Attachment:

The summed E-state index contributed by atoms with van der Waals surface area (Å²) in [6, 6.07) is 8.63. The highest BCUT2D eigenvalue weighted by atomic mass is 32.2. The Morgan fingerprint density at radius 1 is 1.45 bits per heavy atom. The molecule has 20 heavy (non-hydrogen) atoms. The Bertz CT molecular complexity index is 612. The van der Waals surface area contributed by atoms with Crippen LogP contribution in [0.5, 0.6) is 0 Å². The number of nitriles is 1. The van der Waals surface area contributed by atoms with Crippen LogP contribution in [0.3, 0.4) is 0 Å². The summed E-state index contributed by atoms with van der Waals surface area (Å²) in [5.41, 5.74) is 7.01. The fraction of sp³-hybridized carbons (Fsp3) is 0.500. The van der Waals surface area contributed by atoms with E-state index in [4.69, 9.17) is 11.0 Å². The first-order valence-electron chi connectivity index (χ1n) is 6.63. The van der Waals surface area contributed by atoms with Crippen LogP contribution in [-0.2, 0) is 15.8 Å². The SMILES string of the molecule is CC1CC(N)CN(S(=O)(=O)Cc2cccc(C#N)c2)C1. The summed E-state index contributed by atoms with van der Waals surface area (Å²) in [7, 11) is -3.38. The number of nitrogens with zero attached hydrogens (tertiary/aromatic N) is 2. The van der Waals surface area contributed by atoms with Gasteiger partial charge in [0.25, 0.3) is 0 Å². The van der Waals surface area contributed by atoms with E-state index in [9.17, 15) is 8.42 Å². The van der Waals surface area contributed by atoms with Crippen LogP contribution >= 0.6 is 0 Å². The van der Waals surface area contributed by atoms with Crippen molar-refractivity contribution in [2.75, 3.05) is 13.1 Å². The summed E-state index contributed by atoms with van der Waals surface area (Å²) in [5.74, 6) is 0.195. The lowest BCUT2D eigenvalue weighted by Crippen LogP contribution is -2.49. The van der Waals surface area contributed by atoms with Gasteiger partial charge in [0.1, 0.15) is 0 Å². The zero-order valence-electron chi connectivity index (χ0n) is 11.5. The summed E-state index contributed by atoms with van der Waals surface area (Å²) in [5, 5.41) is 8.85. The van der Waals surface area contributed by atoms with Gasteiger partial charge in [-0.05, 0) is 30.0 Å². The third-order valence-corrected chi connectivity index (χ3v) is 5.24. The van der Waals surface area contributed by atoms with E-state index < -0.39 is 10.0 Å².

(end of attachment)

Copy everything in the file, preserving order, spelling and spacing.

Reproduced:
The summed E-state index contributed by atoms with van der Waals surface area (Å²) in [6, 6.07) is 8.63. The highest BCUT2D eigenvalue weighted by atomic mass is 32.2. The Morgan fingerprint density at radius 1 is 1.45 bits per heavy atom. The molecule has 20 heavy (non-hydrogen) atoms. The Bertz CT molecular complexity index is 612. The van der Waals surface area contributed by atoms with Crippen LogP contribution in [0.5, 0.6) is 0 Å². The number of nitriles is 1. The van der Waals surface area contributed by atoms with Crippen LogP contribution in [0.3, 0.4) is 0 Å². The summed E-state index contributed by atoms with van der Waals surface area (Å²) in [5.41, 5.74) is 7.01. The fraction of sp³-hybridized carbons (Fsp3) is 0.500. The van der Waals surface area contributed by atoms with E-state index in [4.69, 9.17) is 11.0 Å². The first-order valence-electron chi connectivity index (χ1n) is 6.63. The van der Waals surface area contributed by atoms with Crippen LogP contribution in [-0.2, 0) is 15.8 Å². The SMILES string of the molecule is CC1CC(N)CN(S(=O)(=O)Cc2cccc(C#N)c2)C1. The summed E-state index contributed by atoms with van der Waals surface area (Å²) in [7, 11) is -3.38. The number of nitrogens with zero attached hydrogens (tertiary/aromatic N) is 2. The van der Waals surface area contributed by atoms with Gasteiger partial charge in [0.25, 0.3) is 0 Å². The van der Waals surface area contributed by atoms with E-state index in [9.17, 15) is 8.42 Å². The van der Waals surface area contributed by atoms with Crippen LogP contribution >= 0.6 is 0 Å². The van der Waals surface area contributed by atoms with Crippen molar-refractivity contribution in [2.75, 3.05) is 13.1 Å². The summed E-state index contributed by atoms with van der Waals surface area (Å²) in [5.74, 6) is 0.195. The lowest BCUT2D eigenvalue weighted by Crippen LogP contribution is -2.49. The van der Waals surface area contributed by atoms with Gasteiger partial charge in [0.1, 0.15) is 0 Å². The zero-order valence-electron chi connectivity index (χ0n) is 11.5. The summed E-state index contributed by atoms with van der Waals surface area (Å²) in [5, 5.41) is 8.85. The van der Waals surface area contributed by atoms with Gasteiger partial charge in [-0.05, 0) is 30.0 Å². The third-order valence-corrected chi connectivity index (χ3v) is 5.24. The van der Waals surface area contributed by atoms with E-state index < -0.39 is 10.0 Å².